LARK & CAROLINE: A Forbidden Love
by Cara Pearson
“The worst feeling in the world is when you know that you both love each other but still you can’t be together.” This quote perfectly describes the relationship of Lark and Caroline.
Their story begins just after the end of the civil war in the turbulent south. Lark was a mulatto (bi-racial) farm hand who began working for Caroline’s family – who were white. Against all odds, the mid twenty-something pair became mutually attracted to each other. Due to race relations, it was taboo to date someone of another race and most importantly, against the law to marry. So, it was very dangerous for a man of color and a white woman to be seen together as a couple in South Carolina. In order to camouflage their outings, Caroline would ride behind Lark in their buggy, so that it appeared that he was her servant, instead of appearing as a couple. Despite their love, Lark and Caroline were unable to legally marry.
In 1870, they had their first child – a boy named after Caroline’s brother, George, who
died during the war. When Caroline’s family discovered that she was pregnant with baby George, Lark’s life was threatened and he left the area for a short period of time, but eventually returned to Caroline. Two years later, they welcomed a daughter, named Annie. Caroline’s mother, Emeline, was emotionally distant from her two grandchildren, George and Annie. She requested that the children enter through her back door during their visits to her home. These type of issues with family and local residents plagued the relationship of the couple. Because of the continuing threats to his life (i.e. lynching), Lark escaped to North Carolina which forced the couple to permanently split up.
One hundred years after Lark and Caroline, the case of Loving vs. Virginia outlawed bans on interracial marriage. During the Supreme Court’s unanimous decision, Chief Justice Earl Warren wrote, “Marriage is one of the ‘basic civil rights of man,’ fundamental to our very existence and survival.” In addition he wrote, “Under our Constitution, the freedom to marry, or not marry, a person of another race resides with the individual and cannot be infringed by the State.” That decision changed how America defined love and marriage for all future generations.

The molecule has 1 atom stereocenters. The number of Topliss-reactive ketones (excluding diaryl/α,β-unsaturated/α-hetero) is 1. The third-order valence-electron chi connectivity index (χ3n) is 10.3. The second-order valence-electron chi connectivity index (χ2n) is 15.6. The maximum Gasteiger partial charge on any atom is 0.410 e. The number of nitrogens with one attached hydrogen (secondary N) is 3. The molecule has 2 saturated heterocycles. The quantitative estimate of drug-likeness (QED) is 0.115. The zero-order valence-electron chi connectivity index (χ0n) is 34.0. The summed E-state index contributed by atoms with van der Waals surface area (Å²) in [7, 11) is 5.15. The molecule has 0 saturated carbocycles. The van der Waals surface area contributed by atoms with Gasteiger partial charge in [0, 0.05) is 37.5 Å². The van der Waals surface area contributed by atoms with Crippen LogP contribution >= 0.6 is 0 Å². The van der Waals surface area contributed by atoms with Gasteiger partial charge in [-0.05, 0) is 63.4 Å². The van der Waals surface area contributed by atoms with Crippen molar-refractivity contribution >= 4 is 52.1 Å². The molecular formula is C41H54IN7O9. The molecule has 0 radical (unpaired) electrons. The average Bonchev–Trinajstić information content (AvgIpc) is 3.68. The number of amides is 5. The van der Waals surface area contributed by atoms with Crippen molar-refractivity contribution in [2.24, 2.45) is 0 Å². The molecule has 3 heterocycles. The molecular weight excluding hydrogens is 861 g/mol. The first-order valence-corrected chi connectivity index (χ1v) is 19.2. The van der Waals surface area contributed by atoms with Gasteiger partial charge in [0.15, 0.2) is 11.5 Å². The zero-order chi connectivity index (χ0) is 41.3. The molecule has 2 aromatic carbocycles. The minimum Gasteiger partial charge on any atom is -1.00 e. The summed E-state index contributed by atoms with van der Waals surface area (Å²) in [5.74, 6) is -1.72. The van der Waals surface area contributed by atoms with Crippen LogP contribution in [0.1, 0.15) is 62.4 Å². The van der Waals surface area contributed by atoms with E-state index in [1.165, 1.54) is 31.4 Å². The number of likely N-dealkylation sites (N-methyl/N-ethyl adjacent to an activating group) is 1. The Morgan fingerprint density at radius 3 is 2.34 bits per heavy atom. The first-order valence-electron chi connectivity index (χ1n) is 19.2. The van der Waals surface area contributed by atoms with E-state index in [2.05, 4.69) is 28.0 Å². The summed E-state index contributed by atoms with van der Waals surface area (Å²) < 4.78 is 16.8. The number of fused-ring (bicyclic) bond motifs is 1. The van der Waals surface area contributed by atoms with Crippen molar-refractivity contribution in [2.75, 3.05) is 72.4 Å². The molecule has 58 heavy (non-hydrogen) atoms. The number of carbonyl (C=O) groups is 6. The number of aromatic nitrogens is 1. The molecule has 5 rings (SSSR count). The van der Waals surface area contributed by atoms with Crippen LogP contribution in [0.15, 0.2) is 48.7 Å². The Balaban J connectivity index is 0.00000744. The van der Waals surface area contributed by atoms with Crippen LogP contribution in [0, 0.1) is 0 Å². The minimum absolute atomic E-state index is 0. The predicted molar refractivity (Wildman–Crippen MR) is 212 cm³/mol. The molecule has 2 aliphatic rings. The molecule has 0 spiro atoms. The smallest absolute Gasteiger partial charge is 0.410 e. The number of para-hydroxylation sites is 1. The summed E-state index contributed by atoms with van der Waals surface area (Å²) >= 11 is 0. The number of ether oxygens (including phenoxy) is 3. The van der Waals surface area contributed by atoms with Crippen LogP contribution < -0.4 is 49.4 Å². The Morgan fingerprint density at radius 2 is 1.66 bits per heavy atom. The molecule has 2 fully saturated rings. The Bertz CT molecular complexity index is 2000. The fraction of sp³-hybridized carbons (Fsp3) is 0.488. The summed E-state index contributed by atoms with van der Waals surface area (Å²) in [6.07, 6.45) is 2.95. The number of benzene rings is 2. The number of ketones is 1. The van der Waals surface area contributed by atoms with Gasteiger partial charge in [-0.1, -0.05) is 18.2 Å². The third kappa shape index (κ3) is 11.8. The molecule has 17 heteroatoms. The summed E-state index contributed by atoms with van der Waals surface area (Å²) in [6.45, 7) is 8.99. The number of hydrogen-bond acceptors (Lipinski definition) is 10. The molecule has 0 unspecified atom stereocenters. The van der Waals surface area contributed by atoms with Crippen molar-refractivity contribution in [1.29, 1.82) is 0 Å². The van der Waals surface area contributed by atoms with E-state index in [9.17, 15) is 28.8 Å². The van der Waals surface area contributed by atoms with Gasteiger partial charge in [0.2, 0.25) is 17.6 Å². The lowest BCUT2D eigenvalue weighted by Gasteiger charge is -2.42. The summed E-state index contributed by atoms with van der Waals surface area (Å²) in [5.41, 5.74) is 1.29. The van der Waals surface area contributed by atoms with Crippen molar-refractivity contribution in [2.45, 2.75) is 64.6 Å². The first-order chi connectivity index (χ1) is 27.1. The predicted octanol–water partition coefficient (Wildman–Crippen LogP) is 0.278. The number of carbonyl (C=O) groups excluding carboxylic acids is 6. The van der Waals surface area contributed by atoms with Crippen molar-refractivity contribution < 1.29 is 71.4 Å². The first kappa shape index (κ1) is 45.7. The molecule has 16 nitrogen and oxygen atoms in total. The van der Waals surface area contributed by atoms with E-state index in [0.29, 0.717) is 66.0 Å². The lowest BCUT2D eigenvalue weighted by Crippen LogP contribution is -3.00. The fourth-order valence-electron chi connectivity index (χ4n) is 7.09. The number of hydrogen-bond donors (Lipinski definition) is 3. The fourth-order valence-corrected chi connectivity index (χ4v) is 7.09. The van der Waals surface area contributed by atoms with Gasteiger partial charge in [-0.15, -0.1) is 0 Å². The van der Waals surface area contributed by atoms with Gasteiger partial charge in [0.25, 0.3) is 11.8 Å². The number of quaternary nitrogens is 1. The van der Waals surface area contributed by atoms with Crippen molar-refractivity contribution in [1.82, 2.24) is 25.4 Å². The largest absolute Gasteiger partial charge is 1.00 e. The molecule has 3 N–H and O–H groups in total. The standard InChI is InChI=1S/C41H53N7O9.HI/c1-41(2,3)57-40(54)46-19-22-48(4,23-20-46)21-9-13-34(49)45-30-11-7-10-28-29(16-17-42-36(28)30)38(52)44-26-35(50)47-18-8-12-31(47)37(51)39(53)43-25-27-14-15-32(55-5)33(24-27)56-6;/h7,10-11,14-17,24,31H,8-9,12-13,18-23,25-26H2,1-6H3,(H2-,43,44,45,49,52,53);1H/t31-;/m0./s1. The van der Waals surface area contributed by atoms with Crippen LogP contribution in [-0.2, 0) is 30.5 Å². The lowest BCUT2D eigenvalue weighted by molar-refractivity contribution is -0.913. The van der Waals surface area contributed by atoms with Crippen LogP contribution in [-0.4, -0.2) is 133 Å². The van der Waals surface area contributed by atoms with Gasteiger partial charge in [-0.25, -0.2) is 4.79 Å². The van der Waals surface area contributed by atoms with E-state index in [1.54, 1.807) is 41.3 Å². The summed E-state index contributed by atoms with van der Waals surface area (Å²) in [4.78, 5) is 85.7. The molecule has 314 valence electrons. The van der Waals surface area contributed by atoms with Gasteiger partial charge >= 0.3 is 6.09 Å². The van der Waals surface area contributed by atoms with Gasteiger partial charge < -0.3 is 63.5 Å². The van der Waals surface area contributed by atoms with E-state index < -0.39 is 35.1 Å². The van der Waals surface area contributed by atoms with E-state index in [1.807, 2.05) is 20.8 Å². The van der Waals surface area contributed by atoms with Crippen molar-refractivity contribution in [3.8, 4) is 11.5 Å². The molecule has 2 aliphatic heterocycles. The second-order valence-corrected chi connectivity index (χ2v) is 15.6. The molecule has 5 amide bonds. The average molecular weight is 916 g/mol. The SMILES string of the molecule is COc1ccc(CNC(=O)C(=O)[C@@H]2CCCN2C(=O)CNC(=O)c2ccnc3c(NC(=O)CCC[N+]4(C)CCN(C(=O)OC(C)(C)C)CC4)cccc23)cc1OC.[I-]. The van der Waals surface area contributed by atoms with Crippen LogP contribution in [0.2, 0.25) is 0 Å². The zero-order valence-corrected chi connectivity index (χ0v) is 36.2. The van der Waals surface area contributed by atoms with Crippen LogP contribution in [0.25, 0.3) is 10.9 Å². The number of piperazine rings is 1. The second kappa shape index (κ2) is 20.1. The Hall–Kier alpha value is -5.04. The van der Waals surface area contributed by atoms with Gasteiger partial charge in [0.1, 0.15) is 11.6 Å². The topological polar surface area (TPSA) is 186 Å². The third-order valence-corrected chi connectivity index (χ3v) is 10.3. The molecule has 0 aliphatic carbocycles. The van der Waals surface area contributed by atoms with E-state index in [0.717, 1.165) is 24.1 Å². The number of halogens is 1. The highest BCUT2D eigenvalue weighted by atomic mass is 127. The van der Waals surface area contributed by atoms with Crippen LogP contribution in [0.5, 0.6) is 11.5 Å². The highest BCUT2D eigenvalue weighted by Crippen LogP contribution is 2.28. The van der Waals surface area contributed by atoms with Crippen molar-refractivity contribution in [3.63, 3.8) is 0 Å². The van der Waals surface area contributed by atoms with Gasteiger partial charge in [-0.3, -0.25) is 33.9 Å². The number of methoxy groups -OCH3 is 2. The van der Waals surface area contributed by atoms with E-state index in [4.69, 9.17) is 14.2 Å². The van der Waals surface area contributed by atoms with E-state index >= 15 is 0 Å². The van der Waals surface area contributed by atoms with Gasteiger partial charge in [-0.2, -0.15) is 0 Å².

The story of Lark and Caroline is not fiction, but the story of my great-great-great grandparents. They risked their lives for love, but unfortunately, the society norms prevailed. Regardless, I am thankful for their union – because of them, I am here.
Cara Pearson began her career as a Claims Adjuster in Charlotte, NC. She later moved to Atlanta, GA where she honed skills as a Corporate Risk Manager.
After returning to Charlotte and much deliberations, Pearson incorporated her interests of media, technology and public affairs to form Cara Live! Currently, Pearson maintains a dual career in Washington, DC in the field of Risk Management and Cara Live!